>| But since Gutenberg (we presume: his type doesn't survive) types
>| always had varying widths: until the manual typewriter and
>| "monowidth" type that emulated typewriter characters.
>yes, but that is not the same as cutting the same glyph of the same
>height in varying widths for the sole purpose of having enogugh samples
>to allow right-justification.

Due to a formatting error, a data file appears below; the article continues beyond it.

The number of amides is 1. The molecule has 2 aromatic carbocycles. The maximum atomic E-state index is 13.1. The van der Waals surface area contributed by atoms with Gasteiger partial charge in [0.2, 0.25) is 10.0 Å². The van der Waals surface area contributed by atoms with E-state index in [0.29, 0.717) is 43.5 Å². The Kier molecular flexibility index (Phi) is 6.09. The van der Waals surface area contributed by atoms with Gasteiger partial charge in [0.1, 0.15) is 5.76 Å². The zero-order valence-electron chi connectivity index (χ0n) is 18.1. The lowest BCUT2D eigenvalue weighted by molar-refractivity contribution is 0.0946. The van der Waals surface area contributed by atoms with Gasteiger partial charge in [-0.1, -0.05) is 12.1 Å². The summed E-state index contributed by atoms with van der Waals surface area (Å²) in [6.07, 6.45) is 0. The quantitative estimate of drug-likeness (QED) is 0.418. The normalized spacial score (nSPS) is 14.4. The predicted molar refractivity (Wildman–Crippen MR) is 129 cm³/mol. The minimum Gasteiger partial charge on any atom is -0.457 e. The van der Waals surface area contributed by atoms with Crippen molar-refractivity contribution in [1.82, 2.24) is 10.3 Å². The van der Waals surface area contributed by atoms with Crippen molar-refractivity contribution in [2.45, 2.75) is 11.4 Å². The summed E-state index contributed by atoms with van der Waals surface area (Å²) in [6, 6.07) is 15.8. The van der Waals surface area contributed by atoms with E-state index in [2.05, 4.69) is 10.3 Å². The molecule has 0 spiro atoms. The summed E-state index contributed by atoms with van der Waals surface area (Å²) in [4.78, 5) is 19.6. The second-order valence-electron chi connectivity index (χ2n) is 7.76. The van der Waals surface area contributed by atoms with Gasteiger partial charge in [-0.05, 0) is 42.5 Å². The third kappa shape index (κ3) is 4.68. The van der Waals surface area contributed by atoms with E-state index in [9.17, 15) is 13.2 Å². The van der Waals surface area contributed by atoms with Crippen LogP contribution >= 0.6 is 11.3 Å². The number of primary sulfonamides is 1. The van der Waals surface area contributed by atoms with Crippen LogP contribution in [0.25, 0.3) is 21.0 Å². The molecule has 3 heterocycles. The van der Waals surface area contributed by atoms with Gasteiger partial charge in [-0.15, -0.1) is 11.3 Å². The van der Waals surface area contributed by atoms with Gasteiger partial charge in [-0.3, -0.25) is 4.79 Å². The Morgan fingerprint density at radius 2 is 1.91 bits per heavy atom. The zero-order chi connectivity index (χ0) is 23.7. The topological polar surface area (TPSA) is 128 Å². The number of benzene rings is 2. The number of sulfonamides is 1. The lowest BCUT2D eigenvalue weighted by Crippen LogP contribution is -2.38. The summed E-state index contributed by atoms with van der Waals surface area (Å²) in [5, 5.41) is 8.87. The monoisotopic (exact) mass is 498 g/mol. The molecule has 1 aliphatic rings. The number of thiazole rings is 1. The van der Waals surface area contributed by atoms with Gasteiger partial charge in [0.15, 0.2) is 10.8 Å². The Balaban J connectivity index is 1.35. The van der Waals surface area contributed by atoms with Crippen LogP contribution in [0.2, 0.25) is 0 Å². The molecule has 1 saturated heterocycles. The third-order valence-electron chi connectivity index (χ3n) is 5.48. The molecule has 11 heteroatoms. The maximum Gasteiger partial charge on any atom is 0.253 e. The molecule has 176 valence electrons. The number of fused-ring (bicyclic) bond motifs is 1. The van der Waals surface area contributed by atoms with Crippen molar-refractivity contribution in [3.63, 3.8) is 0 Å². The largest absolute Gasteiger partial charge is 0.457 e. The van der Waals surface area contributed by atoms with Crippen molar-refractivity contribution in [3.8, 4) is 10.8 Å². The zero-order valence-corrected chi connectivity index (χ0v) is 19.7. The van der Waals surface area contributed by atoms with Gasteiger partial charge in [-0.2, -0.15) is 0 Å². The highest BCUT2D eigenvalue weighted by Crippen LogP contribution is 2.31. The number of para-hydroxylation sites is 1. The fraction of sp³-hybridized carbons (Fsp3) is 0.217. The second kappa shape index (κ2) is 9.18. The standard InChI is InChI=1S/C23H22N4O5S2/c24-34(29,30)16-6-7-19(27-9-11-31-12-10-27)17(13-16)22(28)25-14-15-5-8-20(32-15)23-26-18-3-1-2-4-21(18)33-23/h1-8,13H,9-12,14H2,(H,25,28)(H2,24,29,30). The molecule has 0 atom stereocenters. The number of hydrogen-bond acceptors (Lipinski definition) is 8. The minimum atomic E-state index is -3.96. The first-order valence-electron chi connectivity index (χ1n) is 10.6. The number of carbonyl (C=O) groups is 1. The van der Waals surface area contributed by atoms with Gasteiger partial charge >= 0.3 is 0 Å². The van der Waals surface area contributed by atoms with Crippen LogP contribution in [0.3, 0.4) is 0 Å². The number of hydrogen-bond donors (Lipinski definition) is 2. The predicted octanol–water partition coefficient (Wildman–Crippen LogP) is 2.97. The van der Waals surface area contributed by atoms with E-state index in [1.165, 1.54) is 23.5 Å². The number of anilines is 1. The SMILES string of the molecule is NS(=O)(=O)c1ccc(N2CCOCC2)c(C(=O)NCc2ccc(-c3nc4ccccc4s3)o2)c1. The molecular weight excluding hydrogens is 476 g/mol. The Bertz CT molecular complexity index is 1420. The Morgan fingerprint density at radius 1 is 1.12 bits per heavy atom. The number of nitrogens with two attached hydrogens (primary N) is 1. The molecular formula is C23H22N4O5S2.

Sure, it isn't the same. But I think Rodolfo and I have given you
some good pointers to what was really going on here: Gutenberg was
imitating handwritten models. That is *the* characteristic of
handwriting: every glyph differs. And also -- there are very many
word-breaks in Gutenberg's printing. That helps justification a lot.
It's true that the spaces between the words in G's pages are close
and even-looking. But what makes you think that Gutenberg did not
vary the spaces (just a little) between the words?